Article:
It's been 15 years since a degenerative eye disease forced Erich Manser to stop driving. Today, he commutes to his job as an accessibility consultant via commuter trains and city buses, but he has trouble locating empty seats sometimes and must ask strangers for guidance. A step toward solving Manser's predicament could arrive as soon as next year. Manser's employer, IBM, and an independent carmaker called Local Motors are developing a self-driving, electric shuttle bus that combines artificial intelligence, augmented reality, and smartphone apps to serve people with vision, hearing, physical, and cognitive disabilities. The buses, dubbed "Olli," are designed to transport people around neighborhoods at speeds below 35 miles per hour and will be sold to cities, counties, airports, companies, and universities.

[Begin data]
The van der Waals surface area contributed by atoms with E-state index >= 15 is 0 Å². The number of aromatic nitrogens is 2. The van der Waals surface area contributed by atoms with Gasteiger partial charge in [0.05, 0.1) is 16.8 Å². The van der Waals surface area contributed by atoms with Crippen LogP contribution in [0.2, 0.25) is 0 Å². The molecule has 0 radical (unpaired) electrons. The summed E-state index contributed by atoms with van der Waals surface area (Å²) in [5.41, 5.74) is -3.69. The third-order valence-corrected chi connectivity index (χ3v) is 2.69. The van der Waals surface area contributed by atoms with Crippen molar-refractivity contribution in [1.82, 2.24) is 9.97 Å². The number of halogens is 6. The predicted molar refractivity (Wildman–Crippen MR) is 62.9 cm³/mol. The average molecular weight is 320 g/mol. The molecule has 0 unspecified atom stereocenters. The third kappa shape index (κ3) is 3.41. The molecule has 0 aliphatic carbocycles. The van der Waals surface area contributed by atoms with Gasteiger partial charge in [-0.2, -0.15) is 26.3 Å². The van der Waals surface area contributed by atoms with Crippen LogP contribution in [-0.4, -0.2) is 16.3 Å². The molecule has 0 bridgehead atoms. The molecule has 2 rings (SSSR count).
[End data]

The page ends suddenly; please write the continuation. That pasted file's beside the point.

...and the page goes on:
For people living in a world without sound, sign language can make sure their points of view are heard. But outside of the deaf and hard-of-hearing communities, this gesture-based language can lose its meaning. Now a pair of entrepreneurial technology students in the US has designed a pair of gloves to break down the communication barriers, by translating hand gestures into speech. US inventors have designed a pair of gloves, called'SignAloud', which translate the gestures of sign language to spoken English. The gloves (pictured) use embedded sensors to monitor the position and movement of the user's hands, while a central computer analyses the data and converts gestures to speech Called'SignAloud', the gloves use embedded sensors to monitor the position and movement of the user's hands.